While Sports Brand Jury wasn’t thrilled with the BIG3 pro basketball league logo, the eight inaugural team identities hit nothing but net.
If you’ve read the recent Sports Brand Jury review of the BIG3 basketball league logo, you know that that the Judge had some issues with it. But since the designer of that logo also created the visual identities for the eight inaugural BIG3 teams, I thought it might be fun to review those team logos as well.
And (full disclosure) since the designer happens to be Todd Radom, a sports branding specialist whose work I have long admired, it also seemed like the right thing for SBJ to do.
First, a little background. In case you’ve been in a coma or on a desert island for the past year, the BIG3 is a 3-on-3 professional basketball league created by rapper Ice Cube and his partner (entertainment executive Jeff Kwatinetz) that features players like Rashard Lewis, Kenyon Martin, Mike Bibby and rosters filled mostly by retired NBA players. But even more impressive is the list of BIG3 coaches which includes NBA Hall of Famers Julius Erving, George Gervin, and Rick Barry. Its inaugural season was played in the summer of 2017, and in 2018 the league travels to eight different cities before finishing with two weeks of playoffs in Dallas and Brooklyn to crown the new champions. The games are played half-court style and even include a unique 4-point shot. Overall, pretty fun stuff!
Having called upon Todd Radom to design the league logo, it was logical for Ice Cube to include him in the process for the individual team designs as well. Creating eight completely different team identities is a huge undertaking, and, according to Radom, “There were multiple challenges here, among them the fact that the teams are not linked to any specific location,” Radom wrote on his site. “The teams had to look separate,” he added in an interview for Paul Lukas of Uni Watch. “They should look like each one came from a different designer, if possible, because each team deserved its own look, its own feel.”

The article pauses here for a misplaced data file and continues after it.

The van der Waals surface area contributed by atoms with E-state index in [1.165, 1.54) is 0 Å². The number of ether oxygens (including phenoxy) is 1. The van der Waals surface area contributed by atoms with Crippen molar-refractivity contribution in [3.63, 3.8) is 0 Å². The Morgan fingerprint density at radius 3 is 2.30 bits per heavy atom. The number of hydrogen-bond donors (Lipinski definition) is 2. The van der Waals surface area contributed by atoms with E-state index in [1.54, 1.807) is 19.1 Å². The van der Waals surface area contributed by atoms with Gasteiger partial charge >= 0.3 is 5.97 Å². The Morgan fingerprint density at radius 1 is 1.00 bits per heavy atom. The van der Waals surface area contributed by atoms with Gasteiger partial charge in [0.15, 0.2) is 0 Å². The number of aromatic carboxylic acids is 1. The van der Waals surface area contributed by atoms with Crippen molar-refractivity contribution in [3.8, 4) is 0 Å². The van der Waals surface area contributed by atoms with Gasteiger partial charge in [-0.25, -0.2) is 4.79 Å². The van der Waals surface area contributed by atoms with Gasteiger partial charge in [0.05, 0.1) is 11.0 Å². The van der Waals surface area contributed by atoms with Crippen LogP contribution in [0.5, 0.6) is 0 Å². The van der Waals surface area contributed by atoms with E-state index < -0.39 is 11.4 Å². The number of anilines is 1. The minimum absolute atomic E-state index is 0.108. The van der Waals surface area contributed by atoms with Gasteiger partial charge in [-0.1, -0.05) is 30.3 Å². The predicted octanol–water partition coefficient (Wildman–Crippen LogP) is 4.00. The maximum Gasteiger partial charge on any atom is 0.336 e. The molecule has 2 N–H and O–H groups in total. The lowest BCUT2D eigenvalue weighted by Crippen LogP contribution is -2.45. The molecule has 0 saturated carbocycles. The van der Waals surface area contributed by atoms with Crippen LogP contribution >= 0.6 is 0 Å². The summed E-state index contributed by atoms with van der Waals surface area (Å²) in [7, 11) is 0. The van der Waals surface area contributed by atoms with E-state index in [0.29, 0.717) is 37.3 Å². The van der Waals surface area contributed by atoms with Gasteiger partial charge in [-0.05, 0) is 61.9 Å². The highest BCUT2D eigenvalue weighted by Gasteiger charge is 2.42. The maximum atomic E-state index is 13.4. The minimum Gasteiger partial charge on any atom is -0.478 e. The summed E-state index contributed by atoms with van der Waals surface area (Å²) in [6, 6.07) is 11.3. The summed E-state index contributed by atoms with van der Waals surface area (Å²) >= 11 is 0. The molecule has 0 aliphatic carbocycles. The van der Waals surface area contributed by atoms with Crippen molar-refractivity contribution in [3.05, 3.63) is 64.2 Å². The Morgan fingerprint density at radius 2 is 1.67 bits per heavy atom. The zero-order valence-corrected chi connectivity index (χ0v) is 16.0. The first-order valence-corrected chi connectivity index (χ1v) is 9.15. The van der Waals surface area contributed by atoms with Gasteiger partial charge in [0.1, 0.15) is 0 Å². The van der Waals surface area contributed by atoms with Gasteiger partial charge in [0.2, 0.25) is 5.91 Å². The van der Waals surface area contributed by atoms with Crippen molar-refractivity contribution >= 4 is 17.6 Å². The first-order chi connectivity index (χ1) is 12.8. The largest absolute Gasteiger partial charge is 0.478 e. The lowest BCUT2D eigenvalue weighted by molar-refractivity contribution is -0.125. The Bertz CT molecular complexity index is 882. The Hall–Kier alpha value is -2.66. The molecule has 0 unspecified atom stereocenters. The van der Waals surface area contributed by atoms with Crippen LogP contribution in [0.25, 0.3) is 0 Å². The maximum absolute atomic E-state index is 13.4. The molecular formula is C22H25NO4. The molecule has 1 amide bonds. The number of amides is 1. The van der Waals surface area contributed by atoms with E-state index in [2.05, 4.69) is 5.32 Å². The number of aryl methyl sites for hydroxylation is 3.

The new teams had unique and creative names, which must have ignited the design process. They were: 3 Headed Monsters, 3’s Company, Ball Hogs, Ghost Ballers, Killer 3s, Power, Tri-State, and Trilogy. Fun opportunities for diverse concepts, but a definite challenge for any designer.
The finished team identity systems are an amazing collection of designs that achieve individuality while creating an overall visual unity for the league. And that’s where the true genius of the designs is displayed. And while Radom achieved his desired eight degrees of separation among the teams (no easy feat), there is also an intangible and collective harmony that binds them together on an almost subliminal level. That might have been possible by using different designers for each team identity, but wasn’t very likely. The decision to use just one designer for the entire project paid dividends. And for that, I give kudos to Ice Cube. By following his instincts, he successfully framed the league’s visual positioning to match its unique sports entertainment product.
I have my favorites among the eight teams, so here are the different designs in order of my preference with a few comments about each taken from the designer’s website, and followed by brief SBJ opinions: